These NFL Team Are Creating Their Own Version of ‘Hard Knocks’

HBO is likely thankful that the Oakland Raiders’ training camp preseason is packed with captivating drama. Antonio Brown’s frostbitten feet and helmet dispute are enough on their own to make this year’s tumultuous season of Hard Knocks a must-watch for football fans.

Raiders fans’ compelling misfortune is HBO’s gain because many NFL teams now produce their own competing training camp documentaries. And several of them are the perfect way to fill up the time between the next entry in the Helmetgate saga.

Let’s take a look at three of the best NFL behind the scenes shows in production this year.

‘All or Nothing’ goes beyond training camp

NFL Films leverage year-long access for their Amazon Prime documentary series All or Nothing. The latest season follows the Carolina Panthers from the preseason through their 2018-19 regular season run, warts and all.

Despite NFL Films’ connection to the league, All or Nothing rarely sugarcoats things. Quarterback Cam Newton struggles to perform through the end of the season, pushing through lingering pain. Tight end Greg Olsen recovers from a fractured foot, which he aggravates over the course of the season until definitively injuring it all over again.

This season-long look is an interesting pair with the Panthers’ own Camp Confidential series. This series is more of a PR exercise than All or Nothing but still gives additional insight into how players cope with starting a new season after a heartbreaking run.

‘The Franchise’ pushes players to the forefront

Many NFL teams attempt to emulate Hard Knocks. They rarely match the experience due to the expected instinct to protect the image of their franchise. When HBO gets final cut, the finished product looks very different from the franchise marketing team getting the same.

The Kansas City Chiefs training camp show mostly rises to the task. It lacks the dramatic flourish of Hard Knocks. However, it makes up for it by turning the show into a more personal experience. It’s all about getting to know the players, at their best and worst.

Of particular interest is how much time the series spends with Patrick Mahomes. The charismatic fresh-faced QB shows a side of himself that no post-game presser can live up to. The Franchise is a rare look at NFL players as human beings.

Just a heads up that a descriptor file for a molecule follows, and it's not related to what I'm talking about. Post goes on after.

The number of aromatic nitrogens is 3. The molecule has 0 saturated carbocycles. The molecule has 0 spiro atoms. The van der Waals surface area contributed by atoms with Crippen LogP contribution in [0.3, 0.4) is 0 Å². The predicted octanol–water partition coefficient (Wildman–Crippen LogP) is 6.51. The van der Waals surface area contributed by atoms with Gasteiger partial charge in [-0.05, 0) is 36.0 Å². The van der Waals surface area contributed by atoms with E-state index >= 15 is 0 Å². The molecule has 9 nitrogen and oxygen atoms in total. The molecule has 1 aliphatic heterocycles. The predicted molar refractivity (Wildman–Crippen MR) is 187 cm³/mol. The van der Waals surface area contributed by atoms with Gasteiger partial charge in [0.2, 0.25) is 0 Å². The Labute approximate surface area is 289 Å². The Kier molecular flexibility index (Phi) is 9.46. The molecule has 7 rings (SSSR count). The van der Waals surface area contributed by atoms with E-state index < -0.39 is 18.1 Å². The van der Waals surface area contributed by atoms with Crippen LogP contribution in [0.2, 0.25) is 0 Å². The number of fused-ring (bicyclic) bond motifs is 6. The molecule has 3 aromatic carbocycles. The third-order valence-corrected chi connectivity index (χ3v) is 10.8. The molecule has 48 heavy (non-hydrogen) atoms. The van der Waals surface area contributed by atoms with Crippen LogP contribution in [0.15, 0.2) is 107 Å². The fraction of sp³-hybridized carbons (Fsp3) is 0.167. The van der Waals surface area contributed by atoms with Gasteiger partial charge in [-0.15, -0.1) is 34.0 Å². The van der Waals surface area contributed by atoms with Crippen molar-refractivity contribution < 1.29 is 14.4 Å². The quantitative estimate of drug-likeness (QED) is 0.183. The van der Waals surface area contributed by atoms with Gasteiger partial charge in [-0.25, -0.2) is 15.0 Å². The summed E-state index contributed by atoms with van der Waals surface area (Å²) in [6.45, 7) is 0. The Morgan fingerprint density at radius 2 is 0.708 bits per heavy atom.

The Emmy-winning gravitas of ‘Building the Browns’

The very best NFL training camp series not named Hard Knocks is easily Building the Browns. The recipe for success? Ironically, it’s the candor afforded by this struggling Cleveland team’s lack of success.

In the past, the Browns had little to lose in presenting a brutally honest version of their own players, coaching staff, and front office. They pulled no punches in allowing their frustration to show. Head coach Hue Jackson was the heart of the series during the two Emmy-winning years.

His genuine desire to get the best out of a struggling squad was presented unlike anything produced directly by an NFL team.

Jackson lost his job last year. Now, the combo of QB Baker Mayfield and wide receiver Odell Beckham are prepared to take the Browns to new heights. This could lead to a watered-down year for Building the Browns. After all, this version of the Browns draws all the attention they need with their capability on the field.

So far, the outlook for the series is surprisingly good. The season starts right off by acknowledging the ousting of Jackson. The same openness that defined the Browns’ losing seasons remains here. If any training camp documentary can compete with Hard Knocks during a banner year for that series, Building the Browns is it.